Follow me on Twitter

Blog archive

We Participate In:

ABA Journal Blawg 100!

Subscribe to The Jury Room via Email

Enter your email address to subscribe to this blog and receive notifications of new posts by email.


Do you want to make your juror “think fast”?

Wednesday, November 6, 2013
posted by Douglas Keene

think fastA new research review says thinking fast can improve our mood, and increase risk-taking, confidence and problem-solving. The author discusses the experiences of running, skiing, driving over the speed limit as all having the capacity to excite, elate and energize us. But we do not have to be moving fast in order to improve our moods. All that is required is for our thinking to shift into a rapid pace and our mood improves. It isn’t always clear whether we want relatively ‘happy’ or ‘sad’ jurors going into deliberations, but, according to the author, improved mood increases the sense of urgency to take action. There are times we want jurors to deliberate quickly (relying on pre-existing biases or heuristics to make decisions) and there are times we don’t want that at all.

And rapid thinking also increases the likelihood of taking risks. Here’s something a little scary drawn directly from the article.

“Thought speed was manipulated via three versions of a video that varied in pace. The videos shared the same neutral content (e.g., scenes of waterfalls, urban landscapes) but varied in average shot length. The result was that as the pace of the film increased, the participants reported greater intentions to engage in risky behaviors such as unprotected sex and illegal drug use.”

In the research the author is describing, participants were polled on their likelihood of engaging in unprotected sex and using drugs illegally. In the deliberation room, whatever issues lie before the jurors are possible targets of the increased risk-taking that occurs when thoughts are racing.

In a recent mock trial, we put everyone supporting the Defense into a single deliberation group and added a strong Plaintiff juror who was articulate and worked in a job requiring constant decision-making with financial benefits and costs tied to those decisions. The jurors were instructed to think carefully as the jury charge was very complex. Their initial vote was 12-1 with the Plaintiff juror standing alone. When the Plaintiff juror quietly and confidently stated his perspective, the others listened and then, after some vigorous discussion, the presiding juror said, “Let’s slow things down and really understand this differing perspective”. The Plaintiff juror did not sway the others to his side but his damage award was less than 1/3 that of the other Plaintiff jurors who were all in pro-Plaintiff groups. The other jurors respected his opinions and ultimately, his damage award considered their opinions.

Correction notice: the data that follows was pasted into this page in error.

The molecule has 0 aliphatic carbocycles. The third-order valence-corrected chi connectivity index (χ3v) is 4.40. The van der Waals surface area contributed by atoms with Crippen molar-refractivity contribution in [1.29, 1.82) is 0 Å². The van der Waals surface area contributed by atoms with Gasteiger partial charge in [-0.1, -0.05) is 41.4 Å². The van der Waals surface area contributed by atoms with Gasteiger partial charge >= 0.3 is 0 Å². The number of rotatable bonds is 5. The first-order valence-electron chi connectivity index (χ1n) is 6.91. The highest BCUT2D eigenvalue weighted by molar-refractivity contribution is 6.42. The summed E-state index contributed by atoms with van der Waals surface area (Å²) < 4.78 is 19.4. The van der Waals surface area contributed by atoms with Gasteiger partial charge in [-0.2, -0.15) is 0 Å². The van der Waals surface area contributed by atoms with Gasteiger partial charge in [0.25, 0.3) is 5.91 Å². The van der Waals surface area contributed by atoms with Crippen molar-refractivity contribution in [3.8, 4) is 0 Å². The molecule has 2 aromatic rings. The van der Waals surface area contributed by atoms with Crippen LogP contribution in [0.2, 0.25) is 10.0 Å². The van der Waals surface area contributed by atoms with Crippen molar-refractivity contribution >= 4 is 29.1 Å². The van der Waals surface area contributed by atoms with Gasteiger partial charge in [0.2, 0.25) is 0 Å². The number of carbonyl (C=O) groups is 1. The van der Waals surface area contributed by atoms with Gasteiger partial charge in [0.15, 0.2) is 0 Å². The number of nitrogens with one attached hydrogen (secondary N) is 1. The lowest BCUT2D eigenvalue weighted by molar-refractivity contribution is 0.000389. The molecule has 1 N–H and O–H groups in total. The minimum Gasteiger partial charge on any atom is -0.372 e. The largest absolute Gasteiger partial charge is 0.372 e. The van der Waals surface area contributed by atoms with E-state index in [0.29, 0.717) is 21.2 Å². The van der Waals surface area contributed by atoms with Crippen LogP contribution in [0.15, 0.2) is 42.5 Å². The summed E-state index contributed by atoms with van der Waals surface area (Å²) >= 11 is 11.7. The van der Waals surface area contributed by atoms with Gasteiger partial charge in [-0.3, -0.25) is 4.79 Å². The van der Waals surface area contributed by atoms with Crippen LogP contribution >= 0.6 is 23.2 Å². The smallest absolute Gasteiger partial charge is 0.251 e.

Daniel Kahneman’s book Thinking, fast and slow tells how fast processing can lead to a host of biases that compromise rational judgment. Again. Sometimes this is what we want in deliberation and sometimes it is not. Here are a few things to consider to either speed up or slow down thinking in your deliberation room:

Most people are uncomfortable with stillness. When a witness provides a crucial bit of information, the most natural thing to do is to immediately follow it up with a question that essentially causes them to confirm their earlier statement. What is often even more effective is to pause, allow the witness’ words to hang in the air for a couple of moments, and then respond. After slowing the examination and allowing the testimony to sink in before following it up, it creates a more lasting memory.

Give jurors permission to think fast (“This is really a simple case when you think about it”) or plea with them to slow down (“The temptation is to see this as a simple case, but simple cases don’t make it to trial. There are complexities here you need to carefully consider”).

If your goal is to slow jurors down, tell them how thinking fast can cause them to overlook important facts, and how thinking slow can allow the encouragement of well-reasoned decisions they can be proud of in the future. If your goal is to speed them up, remind them of how long they’ve had to consider the evidence during trial, and what a simple decision it really is.

There are obviously many other strategies you can use to slow down or speed up the deliberative process. The important thing is to think about (slowly) what you want to accomplish and to embed that goal into every aspect of your presentation, including the way in which you send jurors off to deliberate.

Pronin, E. (2013). When the mind races: Effects of thought speed on feeling and action. Current Directions in Psychological Science, 22 (4), 283-288 DOI: 10.1177/0963721413482324



%d bloggers like this: